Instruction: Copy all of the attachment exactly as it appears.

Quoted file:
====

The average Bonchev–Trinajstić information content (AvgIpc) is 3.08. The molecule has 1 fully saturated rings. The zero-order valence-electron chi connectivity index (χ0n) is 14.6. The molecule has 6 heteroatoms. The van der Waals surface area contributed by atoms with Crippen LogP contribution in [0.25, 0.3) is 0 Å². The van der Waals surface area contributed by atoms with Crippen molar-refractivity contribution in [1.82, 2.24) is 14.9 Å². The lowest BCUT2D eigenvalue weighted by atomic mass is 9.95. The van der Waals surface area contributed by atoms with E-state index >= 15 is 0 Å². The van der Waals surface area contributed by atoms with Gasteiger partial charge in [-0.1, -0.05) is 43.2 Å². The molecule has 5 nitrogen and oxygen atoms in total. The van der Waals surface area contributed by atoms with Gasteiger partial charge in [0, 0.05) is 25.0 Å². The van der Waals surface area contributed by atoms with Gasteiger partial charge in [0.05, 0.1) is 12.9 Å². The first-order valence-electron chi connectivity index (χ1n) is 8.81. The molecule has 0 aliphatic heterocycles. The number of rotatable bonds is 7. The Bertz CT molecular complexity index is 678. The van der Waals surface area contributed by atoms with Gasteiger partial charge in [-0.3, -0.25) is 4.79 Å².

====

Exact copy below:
The average Bonchev–Trinajstić information content (AvgIpc) is 3.08. The molecule has 1 fully saturated rings. The zero-order valence-electron chi connectivity index (χ0n) is 14.6. The molecule has 6 heteroatoms. The van der Waals surface area contributed by atoms with Crippen LogP contribution in [0.25, 0.3) is 0 Å². The van der Waals surface area contributed by atoms with Crippen molar-refractivity contribution in [1.82, 2.24) is 14.9 Å². The lowest BCUT2D eigenvalue weighted by atomic mass is 9.95. The van der Waals surface area contributed by atoms with E-state index >= 15 is 0 Å². The van der Waals surface area contributed by atoms with Gasteiger partial charge in [-0.1, -0.05) is 43.2 Å². The molecule has 5 nitrogen and oxygen atoms in total. The van der Waals surface area contributed by atoms with Gasteiger partial charge in [0, 0.05) is 25.0 Å². The van der Waals surface area contributed by atoms with Gasteiger partial charge in [0.05, 0.1) is 12.9 Å². The first-order valence-electron chi connectivity index (χ1n) is 8.81. The molecule has 0 aliphatic heterocycles. The number of rotatable bonds is 7. The Bertz CT molecular complexity index is 678. The van der Waals surface area contributed by atoms with Gasteiger partial charge in [-0.3, -0.25) is 4.79 Å².